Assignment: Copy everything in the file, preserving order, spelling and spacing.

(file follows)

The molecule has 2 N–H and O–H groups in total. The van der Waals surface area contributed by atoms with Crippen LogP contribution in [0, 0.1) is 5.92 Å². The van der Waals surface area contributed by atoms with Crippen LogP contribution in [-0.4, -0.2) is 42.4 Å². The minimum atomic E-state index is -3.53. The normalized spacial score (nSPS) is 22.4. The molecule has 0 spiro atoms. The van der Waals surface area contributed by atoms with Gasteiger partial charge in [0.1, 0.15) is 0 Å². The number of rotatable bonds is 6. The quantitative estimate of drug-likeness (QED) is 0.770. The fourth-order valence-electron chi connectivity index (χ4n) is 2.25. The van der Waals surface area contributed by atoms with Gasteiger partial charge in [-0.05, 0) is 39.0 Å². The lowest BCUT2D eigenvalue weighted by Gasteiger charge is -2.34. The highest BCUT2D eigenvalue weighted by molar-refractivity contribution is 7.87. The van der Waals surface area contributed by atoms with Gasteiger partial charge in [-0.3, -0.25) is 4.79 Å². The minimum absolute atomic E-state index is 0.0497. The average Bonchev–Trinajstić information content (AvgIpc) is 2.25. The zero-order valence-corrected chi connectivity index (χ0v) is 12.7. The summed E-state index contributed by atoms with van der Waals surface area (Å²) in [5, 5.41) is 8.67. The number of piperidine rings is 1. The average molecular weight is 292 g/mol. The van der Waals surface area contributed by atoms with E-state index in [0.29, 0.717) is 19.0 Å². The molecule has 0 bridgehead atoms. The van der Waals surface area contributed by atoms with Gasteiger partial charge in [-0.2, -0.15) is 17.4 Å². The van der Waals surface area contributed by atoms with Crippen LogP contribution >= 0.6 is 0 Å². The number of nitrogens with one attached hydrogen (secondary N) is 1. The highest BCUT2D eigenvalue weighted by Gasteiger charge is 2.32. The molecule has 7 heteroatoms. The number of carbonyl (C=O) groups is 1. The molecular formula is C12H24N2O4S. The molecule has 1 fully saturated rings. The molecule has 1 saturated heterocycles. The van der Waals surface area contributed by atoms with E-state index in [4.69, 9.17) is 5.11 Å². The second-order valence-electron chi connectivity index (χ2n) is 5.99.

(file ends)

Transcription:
The molecule has 2 N–H and O–H groups in total. The van der Waals surface area contributed by atoms with Crippen LogP contribution in [0, 0.1) is 5.92 Å². The van der Waals surface area contributed by atoms with Crippen LogP contribution in [-0.4, -0.2) is 42.4 Å². The minimum atomic E-state index is -3.53. The normalized spacial score (nSPS) is 22.4. The molecule has 0 spiro atoms. The van der Waals surface area contributed by atoms with Gasteiger partial charge in [0.1, 0.15) is 0 Å². The number of rotatable bonds is 6. The quantitative estimate of drug-likeness (QED) is 0.770. The fourth-order valence-electron chi connectivity index (χ4n) is 2.25. The van der Waals surface area contributed by atoms with Gasteiger partial charge in [-0.05, 0) is 39.0 Å². The lowest BCUT2D eigenvalue weighted by Gasteiger charge is -2.34. The highest BCUT2D eigenvalue weighted by molar-refractivity contribution is 7.87. The van der Waals surface area contributed by atoms with Gasteiger partial charge in [-0.3, -0.25) is 4.79 Å². The minimum absolute atomic E-state index is 0.0497. The average Bonchev–Trinajstić information content (AvgIpc) is 2.25. The zero-order valence-corrected chi connectivity index (χ0v) is 12.7. The summed E-state index contributed by atoms with van der Waals surface area (Å²) in [5, 5.41) is 8.67. The number of piperidine rings is 1. The average molecular weight is 292 g/mol. The van der Waals surface area contributed by atoms with E-state index in [0.29, 0.717) is 19.0 Å². The molecule has 0 bridgehead atoms. The van der Waals surface area contributed by atoms with Gasteiger partial charge in [-0.2, -0.15) is 17.4 Å². The van der Waals surface area contributed by atoms with Crippen LogP contribution >= 0.6 is 0 Å². The number of nitrogens with one attached hydrogen (secondary N) is 1. The highest BCUT2D eigenvalue weighted by Gasteiger charge is 2.32. The molecule has 7 heteroatoms. The number of carbonyl (C=O) groups is 1. The molecular formula is C12H24N2O4S. The molecule has 1 fully saturated rings. The molecule has 1 saturated heterocycles. The van der Waals surface area contributed by atoms with E-state index in [4.69, 9.17) is 5.11 Å². The second-order valence-electron chi connectivity index (χ2n) is 5.99.